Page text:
Haven Green Public Open Space Rendering. Image Credit: Curtis + Ginsberg Architects.
“The selected development proposal strikes a balance between the desperate need for affordable senior housing and dedicated public open space, making this a win-win for the neighborhood. This thoughtful, energy-efficient design will provide deeply affordable housing for 121 seniors, community services through established non-profit partners, and significant publicly-accessible open space,” said Housing Preservation and Development Commissioner Maria Torres-Springer.
“The City’s proposal marks a victory for those who value the need for affordable senior housing and open space in Lower Manhattan,” said New York City Council Member Margaret Chin. “This plan delivers on our commitment to our most vulnerable seniors – including seniors of the Stonewall generation who would not only have direct access to vital LGBTQ services, but also an opportunity to age in the very community where their struggle for equality and inclusion began. With the Mott Street side of the site remaining unbuilt, community members from all walks of life would have an opportunity to enjoy more than 7,6000 square feet of public green space.”
The project does have its detractors which includes the Friends of Elizabeth Street Garden. Jeannine Kiely, the Organizations President, released a statement to CityLand saying:
“HPD’s plan is a false choice that pits housing against open space. Elizabeth Street Garden is located in the only downtown Manhattan neighborhood that the NYC Parks Department identifies as “underserved” by open space. Meanwhile, Manhattan Community Board 2 has identified a nearby site on Hudson and Clarkson street, a vacant city-owned lot that can provide five times as much housing as the Elizabeth Street Garden site, without destroying the Garden.”
On December 8, 2017, State Senator-elect Brian Kavanagh, Congresswoman Nydia Velazquez, Congressmember Jerrold Nadler, Comptroller Scott Stringer, Public Advocate Letitia James, State Senator Brad Hoylman, Assemblymember Yuh-Line Niou, Assemblymember Deborah Glick and Community Board 2 Chair Terri Cude released astatement in opposition to the City’s proposal:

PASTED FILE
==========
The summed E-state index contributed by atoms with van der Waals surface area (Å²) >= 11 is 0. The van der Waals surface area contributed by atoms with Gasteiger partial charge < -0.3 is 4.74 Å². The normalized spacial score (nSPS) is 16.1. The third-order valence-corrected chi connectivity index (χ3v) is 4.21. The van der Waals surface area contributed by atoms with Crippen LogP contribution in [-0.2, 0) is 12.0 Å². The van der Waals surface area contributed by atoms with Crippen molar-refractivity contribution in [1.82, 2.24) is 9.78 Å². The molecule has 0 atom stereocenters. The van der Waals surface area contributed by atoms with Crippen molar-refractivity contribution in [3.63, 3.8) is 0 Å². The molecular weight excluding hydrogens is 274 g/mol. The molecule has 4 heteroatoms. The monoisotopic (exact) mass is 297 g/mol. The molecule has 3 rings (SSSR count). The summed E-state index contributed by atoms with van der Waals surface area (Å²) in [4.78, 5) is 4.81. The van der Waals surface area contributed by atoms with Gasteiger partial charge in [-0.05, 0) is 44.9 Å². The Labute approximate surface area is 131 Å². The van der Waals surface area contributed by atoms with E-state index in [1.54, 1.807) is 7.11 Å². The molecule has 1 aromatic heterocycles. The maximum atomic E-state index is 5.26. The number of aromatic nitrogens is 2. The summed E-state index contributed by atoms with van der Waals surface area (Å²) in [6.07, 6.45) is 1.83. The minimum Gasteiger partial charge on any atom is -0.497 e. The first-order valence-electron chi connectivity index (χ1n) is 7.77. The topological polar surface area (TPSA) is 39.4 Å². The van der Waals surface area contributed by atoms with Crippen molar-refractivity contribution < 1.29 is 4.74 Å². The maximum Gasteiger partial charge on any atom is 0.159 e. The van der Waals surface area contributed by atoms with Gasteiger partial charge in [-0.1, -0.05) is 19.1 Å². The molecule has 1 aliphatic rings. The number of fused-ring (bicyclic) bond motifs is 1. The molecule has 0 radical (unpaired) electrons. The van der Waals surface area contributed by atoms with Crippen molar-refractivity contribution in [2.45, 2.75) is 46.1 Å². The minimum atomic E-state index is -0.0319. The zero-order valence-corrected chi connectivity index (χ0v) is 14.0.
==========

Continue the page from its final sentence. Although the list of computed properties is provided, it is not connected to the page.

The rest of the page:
Elizabeth Street Gardens. Image Credit: ElizabethStreetGarden.com
“We oppose this development proposal. Lower Manhattan needs both more affordable housing and more open space, and we reject as false the idea that we must choose between these two vital community needs. There’s no doubt we must address our City’s affordability crisis. We have all been and will remain deeply committed to that effort. But affordability cannot come at the expense of the precious open spaces in our communities. We can — and must — both build affordable housing and preserve our green spaces. Rather than razing a much loved and much needed community asset in Elizabeth Street Garden, the City should work with Community Board 2 to select more appropriate locations that will allow for both affordable housing and preservation of the Garden.”
This coalition believes that the Pennrose development will destroy the garden despite providing community space. For more information about this opposition, please click: here.
By: Brian Kaszuba (Brian is the CityLand Editor and New York Law School Graduate, Class of 2004).